Not all C-K public salaries climb with pandemic OT

·3 min read

More than $150,000 in taxpayer dollars went to paying the municipality’s top staff for overtime work done during the COVID-19 pandemic in 2020, while Chatham-Kent’s top medical professionals received no compensation for their overtime and residents are seeing a 2.4-per-cent tax hike. Last week, the provincial government released its annual “Sunshine List” as per the Public Sector Salary Disclosure Act, which requires organizations that receive public funding from the province to publicly disclose the names, positions, salaries and total taxable benefits of employees paid $100,000 or more in the previous calendar year.

Don Shropshire, Chatham-Kent’s CAO, was the top municipal earner, making $259,806, up $13,000 from the previous year, and more than $10,000 in taxable benefits.

Police chief Gary Conn, and general managers Thomas Kelly and April Rietdyk each earned more than $200,000 with overtime pay ranging between $14,500 to $29,500. Gord Quinton saw one of the highest pay jumps out of municipal employees, earning $184,356 and $6,988 in taxable benefits, which approximates a $43,000 raise. The increase is partly for a pay grade change after assuming the role of chief financial officer in 2020 and partly for overtime work caused by the pandemic, according to Cathy Hoffman, director of Human Resources. “Municipal employees were working extensive hours and we needed them there. And the (overtime pay) is in line across the province,” she said. Hoffman said between the pandemic and Erie Shore Drive emergency, municipal executives and senior staff put in a total of 22,084 extra hours, which had a value of $1.6 million. “Of that total, only a fraction of that time was actually compensated, specifically 2,163 hours in total which amounted to $159,205,” she said. Meanwhile, Chatham-Kent’s top medical officials overseeing the pandemic response received no extra compensation for their work. Dr. David Colby, Chatham-Kent’s medical officer of health, saw his salary remain the same, receiving $243,954 and $573 in taxable benefits; while Lori Marshall, president and CEO of Chatham-Kent Health Alliance, earned $285,000.41, the same salary as 2019. Her taxable benefits were $1,875. More than 300 public sector employees working in Chatham-Kent joined the $100,000 plus club according to the 2020 Ontario Sunshine list. CKHA made up 174 employees on the list. More nurses made the list this year than in previous years due to overtime pay and the $4 pandemic pay increase provided by the province. However, management and some frontline staff were not eligible for the pay. “It's fair to say that there has been a demand on the entire organization, including our leadership. What we have done for those who are not eligible for overtime, so essentially management in the hospital, is we have allowed individuals to flex their time, be able to take some of that time back, and we have approved people to be able to carry over their vacation into coming years,” Marshall said. Colby, who is paid through the municipality, will also be compensated through extra time off, Hoffman said. Greg Aarssen, board chair of CKHA, said to say that senior staff was working overtime is an understatement. “The amount of time that has been given by senior leadership and those non-hourly people throughout the entire organization has been significant during the pandemic. And I would say in many instances, very significant. It's not uncommon to get e-mail from people at 12 at night or on a Saturday or Sunday regardless of when communications were being initiated or required. I found it was remarkable how quickly people were staying on top of things.”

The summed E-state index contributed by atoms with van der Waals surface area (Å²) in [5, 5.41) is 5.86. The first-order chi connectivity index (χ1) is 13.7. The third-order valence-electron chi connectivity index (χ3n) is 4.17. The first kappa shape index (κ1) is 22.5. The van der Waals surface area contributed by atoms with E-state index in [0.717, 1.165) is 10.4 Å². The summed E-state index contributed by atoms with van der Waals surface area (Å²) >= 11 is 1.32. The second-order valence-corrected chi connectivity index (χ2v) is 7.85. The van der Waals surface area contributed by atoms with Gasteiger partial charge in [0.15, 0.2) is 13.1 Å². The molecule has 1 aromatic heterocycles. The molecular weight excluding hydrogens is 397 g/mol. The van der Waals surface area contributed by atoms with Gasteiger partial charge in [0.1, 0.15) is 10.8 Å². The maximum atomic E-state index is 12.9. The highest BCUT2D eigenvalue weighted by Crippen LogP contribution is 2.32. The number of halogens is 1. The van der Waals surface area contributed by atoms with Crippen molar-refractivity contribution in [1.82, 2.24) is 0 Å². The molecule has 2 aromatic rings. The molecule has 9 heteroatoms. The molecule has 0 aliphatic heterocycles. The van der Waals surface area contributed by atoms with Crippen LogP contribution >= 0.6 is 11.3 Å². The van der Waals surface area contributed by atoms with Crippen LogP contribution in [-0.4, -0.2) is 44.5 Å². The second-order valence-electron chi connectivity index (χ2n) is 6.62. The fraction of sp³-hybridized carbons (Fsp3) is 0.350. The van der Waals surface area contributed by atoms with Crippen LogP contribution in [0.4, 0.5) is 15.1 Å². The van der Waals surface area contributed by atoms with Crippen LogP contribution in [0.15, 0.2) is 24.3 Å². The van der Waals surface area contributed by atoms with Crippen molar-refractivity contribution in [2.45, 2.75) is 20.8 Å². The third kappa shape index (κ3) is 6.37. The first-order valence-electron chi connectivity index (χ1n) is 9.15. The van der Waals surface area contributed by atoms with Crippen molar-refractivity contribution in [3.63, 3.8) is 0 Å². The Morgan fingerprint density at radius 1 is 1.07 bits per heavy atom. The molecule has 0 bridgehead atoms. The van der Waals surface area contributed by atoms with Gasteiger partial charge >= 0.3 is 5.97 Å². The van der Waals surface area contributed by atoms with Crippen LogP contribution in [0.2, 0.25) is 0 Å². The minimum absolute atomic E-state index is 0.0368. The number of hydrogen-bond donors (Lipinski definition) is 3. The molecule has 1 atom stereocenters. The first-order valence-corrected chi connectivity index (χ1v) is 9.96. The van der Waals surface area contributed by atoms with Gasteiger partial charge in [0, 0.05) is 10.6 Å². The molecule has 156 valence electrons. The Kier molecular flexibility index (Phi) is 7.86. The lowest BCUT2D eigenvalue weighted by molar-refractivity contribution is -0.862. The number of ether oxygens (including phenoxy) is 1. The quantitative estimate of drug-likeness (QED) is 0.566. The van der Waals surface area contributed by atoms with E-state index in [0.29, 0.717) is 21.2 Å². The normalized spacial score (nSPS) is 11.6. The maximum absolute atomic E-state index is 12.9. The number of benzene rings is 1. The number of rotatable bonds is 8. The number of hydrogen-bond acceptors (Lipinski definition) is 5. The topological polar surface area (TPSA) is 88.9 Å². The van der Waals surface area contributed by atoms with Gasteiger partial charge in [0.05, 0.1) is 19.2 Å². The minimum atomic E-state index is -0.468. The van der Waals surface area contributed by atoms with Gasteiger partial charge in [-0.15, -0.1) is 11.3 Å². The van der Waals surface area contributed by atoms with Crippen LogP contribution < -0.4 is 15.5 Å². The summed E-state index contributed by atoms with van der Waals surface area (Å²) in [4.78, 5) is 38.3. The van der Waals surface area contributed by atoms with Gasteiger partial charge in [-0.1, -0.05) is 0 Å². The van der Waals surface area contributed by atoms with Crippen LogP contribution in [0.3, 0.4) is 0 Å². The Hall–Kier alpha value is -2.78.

The Public Sector Salary Disclosure Act has not been updated to adjust for inflation since it passed in 1996. If it were, only individuals making more than $156,000 would be on the list this year.

Jenna Cocullo, Local Journalism Initiative Reporter, The Chatham Voice